The teetering of Fannie Mae and Freddie Mac has underscored a major shift in US finance, writes Peter S. Goodman in the New York Times—once simply another guarantor, the government has effectively become the only lender in town "for millions of Americans engaged in the largest transactions of their lives." As commercial banks flee the market and credit dries up, Fannie and Freddie are now buying two-thirds of new mortgages.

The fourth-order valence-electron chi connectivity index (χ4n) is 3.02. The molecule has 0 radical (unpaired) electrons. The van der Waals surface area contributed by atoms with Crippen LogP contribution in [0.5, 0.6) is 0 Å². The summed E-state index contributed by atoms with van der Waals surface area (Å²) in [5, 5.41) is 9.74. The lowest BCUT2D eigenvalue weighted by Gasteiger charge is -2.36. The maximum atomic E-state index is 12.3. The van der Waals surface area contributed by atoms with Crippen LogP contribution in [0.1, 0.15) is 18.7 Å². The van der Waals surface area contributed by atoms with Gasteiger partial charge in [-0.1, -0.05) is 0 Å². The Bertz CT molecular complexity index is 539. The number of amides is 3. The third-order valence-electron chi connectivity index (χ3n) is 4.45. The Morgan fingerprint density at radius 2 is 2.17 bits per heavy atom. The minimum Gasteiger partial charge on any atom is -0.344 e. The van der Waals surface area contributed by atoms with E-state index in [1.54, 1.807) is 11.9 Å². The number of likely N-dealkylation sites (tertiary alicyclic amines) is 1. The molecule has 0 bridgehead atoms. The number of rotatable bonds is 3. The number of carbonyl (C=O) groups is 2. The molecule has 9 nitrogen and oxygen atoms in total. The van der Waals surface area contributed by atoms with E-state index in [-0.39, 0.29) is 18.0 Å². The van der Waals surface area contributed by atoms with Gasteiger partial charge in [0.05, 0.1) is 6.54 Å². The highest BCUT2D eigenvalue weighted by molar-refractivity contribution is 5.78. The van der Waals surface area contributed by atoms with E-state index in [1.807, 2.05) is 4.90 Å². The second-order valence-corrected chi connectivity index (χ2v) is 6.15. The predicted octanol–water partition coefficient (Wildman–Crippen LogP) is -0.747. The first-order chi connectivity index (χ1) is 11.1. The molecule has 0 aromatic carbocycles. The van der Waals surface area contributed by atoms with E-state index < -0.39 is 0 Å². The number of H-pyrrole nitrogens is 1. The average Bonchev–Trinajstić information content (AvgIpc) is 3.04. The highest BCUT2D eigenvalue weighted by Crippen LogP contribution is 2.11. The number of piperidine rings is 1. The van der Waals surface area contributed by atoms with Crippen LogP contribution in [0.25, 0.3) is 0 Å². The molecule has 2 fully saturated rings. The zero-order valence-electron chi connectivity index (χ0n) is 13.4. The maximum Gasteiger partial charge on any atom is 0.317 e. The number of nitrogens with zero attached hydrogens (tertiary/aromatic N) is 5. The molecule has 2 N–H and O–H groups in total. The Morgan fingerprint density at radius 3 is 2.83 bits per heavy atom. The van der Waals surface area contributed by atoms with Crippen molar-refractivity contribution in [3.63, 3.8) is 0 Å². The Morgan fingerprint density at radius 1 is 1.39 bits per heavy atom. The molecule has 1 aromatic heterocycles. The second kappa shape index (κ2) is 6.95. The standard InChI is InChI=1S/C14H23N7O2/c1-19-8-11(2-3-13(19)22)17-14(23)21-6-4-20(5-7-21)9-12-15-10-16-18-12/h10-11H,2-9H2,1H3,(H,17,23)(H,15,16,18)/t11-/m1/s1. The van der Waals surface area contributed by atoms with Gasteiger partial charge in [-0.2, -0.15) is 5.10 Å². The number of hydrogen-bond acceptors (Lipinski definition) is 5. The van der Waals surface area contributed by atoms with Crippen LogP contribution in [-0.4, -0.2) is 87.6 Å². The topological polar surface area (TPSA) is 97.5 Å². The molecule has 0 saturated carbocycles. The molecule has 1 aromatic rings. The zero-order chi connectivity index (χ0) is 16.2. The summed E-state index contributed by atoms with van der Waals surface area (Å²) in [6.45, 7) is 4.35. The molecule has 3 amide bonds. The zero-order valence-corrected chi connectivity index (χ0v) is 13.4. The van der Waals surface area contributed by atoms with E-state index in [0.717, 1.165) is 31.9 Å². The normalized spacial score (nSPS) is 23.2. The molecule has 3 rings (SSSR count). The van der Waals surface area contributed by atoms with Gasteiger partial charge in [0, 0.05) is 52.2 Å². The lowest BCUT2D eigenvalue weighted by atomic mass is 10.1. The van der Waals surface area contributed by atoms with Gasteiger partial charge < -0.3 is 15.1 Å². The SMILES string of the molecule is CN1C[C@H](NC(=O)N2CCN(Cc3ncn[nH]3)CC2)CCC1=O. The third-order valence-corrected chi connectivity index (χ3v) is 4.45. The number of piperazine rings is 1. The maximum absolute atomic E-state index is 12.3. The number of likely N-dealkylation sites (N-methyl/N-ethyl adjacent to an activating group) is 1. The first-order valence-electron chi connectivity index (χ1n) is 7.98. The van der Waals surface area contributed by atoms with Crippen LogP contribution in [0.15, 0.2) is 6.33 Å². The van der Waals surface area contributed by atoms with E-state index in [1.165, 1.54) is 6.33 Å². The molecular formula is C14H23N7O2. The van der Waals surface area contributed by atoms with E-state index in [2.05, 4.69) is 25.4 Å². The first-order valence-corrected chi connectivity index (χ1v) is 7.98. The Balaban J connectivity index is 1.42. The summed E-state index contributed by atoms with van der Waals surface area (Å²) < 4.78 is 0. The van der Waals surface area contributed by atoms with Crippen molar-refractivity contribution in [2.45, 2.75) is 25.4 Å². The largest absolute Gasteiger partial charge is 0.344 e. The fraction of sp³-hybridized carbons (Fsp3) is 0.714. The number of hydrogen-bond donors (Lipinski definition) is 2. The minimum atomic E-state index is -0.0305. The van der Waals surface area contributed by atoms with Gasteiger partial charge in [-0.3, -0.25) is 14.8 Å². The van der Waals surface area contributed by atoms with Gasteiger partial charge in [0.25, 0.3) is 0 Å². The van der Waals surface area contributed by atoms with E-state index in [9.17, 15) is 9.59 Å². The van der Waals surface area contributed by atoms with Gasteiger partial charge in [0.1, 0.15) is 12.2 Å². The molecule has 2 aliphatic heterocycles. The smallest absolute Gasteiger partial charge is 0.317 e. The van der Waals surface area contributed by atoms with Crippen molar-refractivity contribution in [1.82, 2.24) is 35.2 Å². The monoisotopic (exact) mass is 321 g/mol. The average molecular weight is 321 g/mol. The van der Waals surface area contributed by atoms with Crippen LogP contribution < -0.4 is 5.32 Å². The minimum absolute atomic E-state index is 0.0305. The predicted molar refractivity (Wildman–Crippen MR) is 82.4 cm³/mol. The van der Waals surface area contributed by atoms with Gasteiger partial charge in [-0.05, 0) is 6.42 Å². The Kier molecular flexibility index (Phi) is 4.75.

Once American policymakers believed that "markets were sacred, and regulation heresy," writes Goodman. But the light-touch oversight of the Greenspan era, which more liberal analysts blame for the excesses that produced the credit crunch, has given way to a highly regulated system in which the government ensures that loans are made in the first place. One economist summed up the change: "If you’re a socialist, you should be happy."